A child of the Depression who had seen his mother pinch pennies all her life, Daddy was determined to make a good living. He believed education was the best gift he could give his children, and he paid for a combined almost 40 years of Westminster, plus Rice, Vanderbilt, Princeton, University of Chicago, Georgia Tech, Covenant, Heritage, and he might even slip in a few coins to his former housemate who’s at Harvard.

And through my education and the security of Daddy’s financial provision for our family, he opened the world for me. Unfortunately, my father’s dream was for all of his family to be well educated and to stay close by. In Atlanta. So when I announced I was leaving for the mission field, flying to France, it was hard on him. But Daddy and Mom gave me a wonderful gift. They gave me their blessing to go. Daddy didn’t necessarily approve, and it was hard for him to let me ‘raise my support’ when he was beginning to be very successful as a stock broker.

But he did it. He and Mom let me fly. I will add that they made the best of it by coming to visit Paul, Andrew, Chris and me at least once a year, often taking us skiing in the French Alps or to a castle in the Beaujolais. And always to a very nice restaurant with at least a few Michelin stars.

Daddy’s wit and humor delighted all, but throughout my life, one of my favorite activities was taking a walk with him. We’ve walked all over the world, but I especially loved our walks around the block on Nancy Creek Road. We discussed life, love, faith, and adventures. We did not discuss Georgia Tech or the stock market, but somehow that was okay with Daddy.

And he was my biggest fan, always carrying a bookmark for my newest novel in his jacket pocket. I apologize to all of you who have been ambushed throughout the years by my father, sporting a smile and a bookmark.

And his faith was as warm and witty as everything else about him. Daddy won people’s hearts as a man of integrity who cared about his family, his friends, his church, his clients at Merrill Lynch, his college. Honestly, as a devout girl growing up in a house with Jesus and mint julips, I sometimes felt a bit confused by my father’s faith.

But you aren’t. You’re here to honor a man who honored God by living a full, robust life of loving others well.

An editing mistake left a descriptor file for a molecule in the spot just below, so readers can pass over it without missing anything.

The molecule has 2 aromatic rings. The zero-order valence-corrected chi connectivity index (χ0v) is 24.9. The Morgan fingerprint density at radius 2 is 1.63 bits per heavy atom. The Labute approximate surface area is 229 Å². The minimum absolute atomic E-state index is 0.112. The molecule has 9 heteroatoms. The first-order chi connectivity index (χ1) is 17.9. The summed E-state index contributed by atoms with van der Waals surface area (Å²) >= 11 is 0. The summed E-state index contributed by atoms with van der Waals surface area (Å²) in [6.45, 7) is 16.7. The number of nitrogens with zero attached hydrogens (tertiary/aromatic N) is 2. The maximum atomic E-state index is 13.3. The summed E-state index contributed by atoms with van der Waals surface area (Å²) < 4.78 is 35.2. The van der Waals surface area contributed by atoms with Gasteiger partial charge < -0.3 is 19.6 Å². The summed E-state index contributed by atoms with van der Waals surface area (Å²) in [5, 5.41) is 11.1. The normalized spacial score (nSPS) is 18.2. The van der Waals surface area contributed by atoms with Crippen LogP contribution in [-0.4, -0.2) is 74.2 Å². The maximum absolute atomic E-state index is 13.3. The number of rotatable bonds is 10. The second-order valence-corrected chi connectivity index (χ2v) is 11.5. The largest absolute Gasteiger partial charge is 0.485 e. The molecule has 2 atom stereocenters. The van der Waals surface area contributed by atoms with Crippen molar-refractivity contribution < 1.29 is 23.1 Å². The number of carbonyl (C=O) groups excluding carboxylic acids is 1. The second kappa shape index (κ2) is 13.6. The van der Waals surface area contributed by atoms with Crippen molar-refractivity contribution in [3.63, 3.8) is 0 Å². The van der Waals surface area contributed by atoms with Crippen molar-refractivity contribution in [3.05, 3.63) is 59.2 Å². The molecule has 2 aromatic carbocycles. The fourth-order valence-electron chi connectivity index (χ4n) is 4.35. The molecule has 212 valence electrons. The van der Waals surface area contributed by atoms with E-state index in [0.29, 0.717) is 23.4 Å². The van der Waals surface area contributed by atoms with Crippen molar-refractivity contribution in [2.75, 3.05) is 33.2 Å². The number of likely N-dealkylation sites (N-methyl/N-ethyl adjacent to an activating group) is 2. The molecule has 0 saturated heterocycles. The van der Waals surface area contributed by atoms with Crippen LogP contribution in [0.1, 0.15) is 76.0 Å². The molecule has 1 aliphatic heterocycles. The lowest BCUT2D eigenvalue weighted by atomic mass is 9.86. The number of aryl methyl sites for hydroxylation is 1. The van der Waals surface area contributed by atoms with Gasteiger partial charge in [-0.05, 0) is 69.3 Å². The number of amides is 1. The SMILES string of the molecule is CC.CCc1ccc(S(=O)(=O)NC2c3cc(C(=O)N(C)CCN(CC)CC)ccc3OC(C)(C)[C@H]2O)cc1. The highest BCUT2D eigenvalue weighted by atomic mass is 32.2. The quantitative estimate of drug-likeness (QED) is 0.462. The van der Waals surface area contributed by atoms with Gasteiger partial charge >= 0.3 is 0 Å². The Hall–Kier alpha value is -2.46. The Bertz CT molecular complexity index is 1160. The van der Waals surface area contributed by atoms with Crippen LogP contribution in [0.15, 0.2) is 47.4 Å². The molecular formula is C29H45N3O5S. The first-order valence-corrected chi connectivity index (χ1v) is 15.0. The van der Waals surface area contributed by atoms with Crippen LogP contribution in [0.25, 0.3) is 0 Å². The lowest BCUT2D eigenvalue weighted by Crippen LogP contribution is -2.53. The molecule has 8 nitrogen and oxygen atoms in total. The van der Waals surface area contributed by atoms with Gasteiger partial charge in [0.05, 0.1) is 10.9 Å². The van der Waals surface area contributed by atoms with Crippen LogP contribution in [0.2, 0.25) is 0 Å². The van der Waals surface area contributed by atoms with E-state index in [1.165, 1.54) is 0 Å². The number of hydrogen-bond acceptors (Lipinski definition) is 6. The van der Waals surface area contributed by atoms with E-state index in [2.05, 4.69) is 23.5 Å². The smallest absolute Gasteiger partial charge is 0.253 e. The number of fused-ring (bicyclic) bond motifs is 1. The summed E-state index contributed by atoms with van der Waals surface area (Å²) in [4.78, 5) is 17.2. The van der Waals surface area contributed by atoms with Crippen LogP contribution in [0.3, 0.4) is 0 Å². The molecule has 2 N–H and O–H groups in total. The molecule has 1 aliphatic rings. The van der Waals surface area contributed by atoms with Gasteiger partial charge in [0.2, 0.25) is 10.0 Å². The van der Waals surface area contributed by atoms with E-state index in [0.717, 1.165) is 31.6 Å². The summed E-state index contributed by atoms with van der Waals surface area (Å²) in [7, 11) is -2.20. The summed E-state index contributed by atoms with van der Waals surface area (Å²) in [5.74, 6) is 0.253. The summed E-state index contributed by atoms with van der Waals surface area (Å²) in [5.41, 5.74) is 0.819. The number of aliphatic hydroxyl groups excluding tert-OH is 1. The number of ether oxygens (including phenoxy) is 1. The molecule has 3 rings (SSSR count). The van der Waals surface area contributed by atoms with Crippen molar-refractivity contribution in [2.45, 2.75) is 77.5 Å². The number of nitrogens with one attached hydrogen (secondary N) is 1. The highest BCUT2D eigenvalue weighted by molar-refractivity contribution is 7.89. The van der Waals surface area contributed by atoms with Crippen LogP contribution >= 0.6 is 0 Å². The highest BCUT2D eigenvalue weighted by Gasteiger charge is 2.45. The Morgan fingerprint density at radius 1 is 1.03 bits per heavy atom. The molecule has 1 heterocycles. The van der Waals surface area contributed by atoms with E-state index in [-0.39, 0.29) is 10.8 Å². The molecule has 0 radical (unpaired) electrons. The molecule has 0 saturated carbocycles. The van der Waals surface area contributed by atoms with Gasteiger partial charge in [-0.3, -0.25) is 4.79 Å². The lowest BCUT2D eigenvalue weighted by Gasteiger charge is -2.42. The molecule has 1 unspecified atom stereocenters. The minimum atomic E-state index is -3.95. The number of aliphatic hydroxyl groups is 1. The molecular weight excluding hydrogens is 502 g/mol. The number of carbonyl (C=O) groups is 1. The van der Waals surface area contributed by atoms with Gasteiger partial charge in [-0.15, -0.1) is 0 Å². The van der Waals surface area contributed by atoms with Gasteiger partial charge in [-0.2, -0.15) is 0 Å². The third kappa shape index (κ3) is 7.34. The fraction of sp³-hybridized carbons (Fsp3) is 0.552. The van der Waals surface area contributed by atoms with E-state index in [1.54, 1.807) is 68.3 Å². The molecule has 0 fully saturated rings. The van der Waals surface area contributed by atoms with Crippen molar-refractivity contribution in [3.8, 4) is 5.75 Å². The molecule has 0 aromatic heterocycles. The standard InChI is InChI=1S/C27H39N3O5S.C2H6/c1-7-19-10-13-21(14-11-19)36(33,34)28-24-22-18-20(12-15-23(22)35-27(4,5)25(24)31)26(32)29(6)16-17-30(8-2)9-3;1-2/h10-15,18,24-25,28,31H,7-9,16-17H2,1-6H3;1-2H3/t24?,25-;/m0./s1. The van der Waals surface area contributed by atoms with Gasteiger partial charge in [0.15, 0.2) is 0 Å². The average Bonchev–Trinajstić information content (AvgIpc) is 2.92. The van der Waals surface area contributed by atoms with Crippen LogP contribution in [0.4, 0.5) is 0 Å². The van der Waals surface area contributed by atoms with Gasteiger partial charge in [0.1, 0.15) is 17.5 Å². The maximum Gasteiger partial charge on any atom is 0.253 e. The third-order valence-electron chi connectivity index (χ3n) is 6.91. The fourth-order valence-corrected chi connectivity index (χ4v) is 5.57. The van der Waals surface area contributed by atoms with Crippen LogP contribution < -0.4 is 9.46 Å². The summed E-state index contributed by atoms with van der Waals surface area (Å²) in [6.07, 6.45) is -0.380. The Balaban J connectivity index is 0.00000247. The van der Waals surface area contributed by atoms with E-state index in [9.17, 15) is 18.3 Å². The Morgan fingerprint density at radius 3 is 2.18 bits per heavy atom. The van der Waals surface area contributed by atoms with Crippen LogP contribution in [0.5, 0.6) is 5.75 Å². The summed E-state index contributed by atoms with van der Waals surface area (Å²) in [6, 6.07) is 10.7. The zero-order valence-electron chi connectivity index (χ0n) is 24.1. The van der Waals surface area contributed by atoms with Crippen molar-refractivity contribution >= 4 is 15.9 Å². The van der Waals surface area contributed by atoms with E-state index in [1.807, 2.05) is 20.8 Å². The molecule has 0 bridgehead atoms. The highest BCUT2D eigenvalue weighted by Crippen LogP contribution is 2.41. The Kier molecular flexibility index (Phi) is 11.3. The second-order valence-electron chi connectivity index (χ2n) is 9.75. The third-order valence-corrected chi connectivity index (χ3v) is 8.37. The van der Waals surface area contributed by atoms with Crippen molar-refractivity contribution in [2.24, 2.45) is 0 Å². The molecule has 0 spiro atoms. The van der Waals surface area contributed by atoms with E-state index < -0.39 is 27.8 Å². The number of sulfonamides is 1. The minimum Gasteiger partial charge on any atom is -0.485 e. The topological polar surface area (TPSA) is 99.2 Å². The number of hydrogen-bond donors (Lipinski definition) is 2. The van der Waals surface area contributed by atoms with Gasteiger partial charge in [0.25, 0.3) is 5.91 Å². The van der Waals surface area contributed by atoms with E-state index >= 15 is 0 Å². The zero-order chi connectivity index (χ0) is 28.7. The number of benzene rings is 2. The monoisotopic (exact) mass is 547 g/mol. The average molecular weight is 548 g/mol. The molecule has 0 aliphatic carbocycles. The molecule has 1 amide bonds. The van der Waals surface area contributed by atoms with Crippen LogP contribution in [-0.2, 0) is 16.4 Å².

I’m grateful to have finally been able to live up to my nickname of Nurse Jane as I’ve helped care for my father during the last leg of his journey on this side of the veil. As many of you witnessed, he kept his wit and optimism until the very end. He told Dock early on after the cancer diagnosis that he’d checked all the boxes, he’d had a great life, and he knew where he was going. He wasn’t afraid. He also wasn’t quite ready to leave, and I sure hope he can see the party going on for him today.

I miss you already so much, Daddy, but I’ll see you soon on the other side. Much love, your Nurse Jane.

ELIZABETH MUSSER writes ‘entertainment with a soul’ from her writing chalet—tool shed—outside Lyon, France. Find more about Elizabeth’s novels at www.elizabethmusser.com and on Facebook, Instagram, Pinterest, and her blog, Letters to the Lord.


Letters to the Lord: The Red Cardinal

Written in the middle of the night, February 11, 4:30 am.

So many sleepless nights, Lord. So hard and sweet to walk my Daddy to Heaven’s door. So many signs of Your Spirit right here with us.

It started with the red cardinal about a month ago. Or maybe longer. He just kept banging into the picture window in the den in my father’s home. Over and over and over again, throughout each day.

Here he is, in action:

As we were trying to figure out what his problem was, because it was definitely a male, red, red, red, my brother Glenn suggested that maybe he was seeing his reflection in the glass, and thinking it was a competitor, kept banging into his reflection. I deduced that if this was the case, and he hadn’t figured it out after days of head-crashes, then male cardinals are not very smart=).

But in reality, that cardinal is communicating something more mysterious and spiritual. Evidently throughout time, cardinals flying near the windows of the dying has been a ‘thing’. Some say it is a loved one coming back to call the lover home. Or Your Spirit hovering. Here are several interpretations from Google:

The red cardinal is a spiritual messenger from God.

Photo by Skyler Ewing on Pexels.com

The red cardinal is representative of one of departed loved ones attempting contact.

Photo by Chris F on Pexels.com

When a red cardinal hits a window, it is a bad sign representing death.

The red cardinal represents the blood of Christ.

If you are lucky enough to spot a cardinal, you should smile to yourself as cardinals represent deceased loved ones, who are watching over you.

Again seeing a cardinal at your window usually means that someone who has passed on wants you to know that they’re thinking of you and looking out for you.

And surely all of the above are true of the sweet red cardinal who has hit the window multiple times a day and continues to do so. I wonder if he will leave after my father’s memorial service on Friday, February 25th?

Lord, there is no denying he’s a messenger. Your Spirit, Mom coming to tell Daddy she’s waiting for him, a messenger of death? I see all of these and am comforted. Yes, perhaps a sign of death, but not a bad sign of death. To me, that cardinal is a way You are telling Your beloved children, us, who can sometimes be a bit dense, “I’m here and I see and I know and it is hard but it will be okay. I am with you. Always.”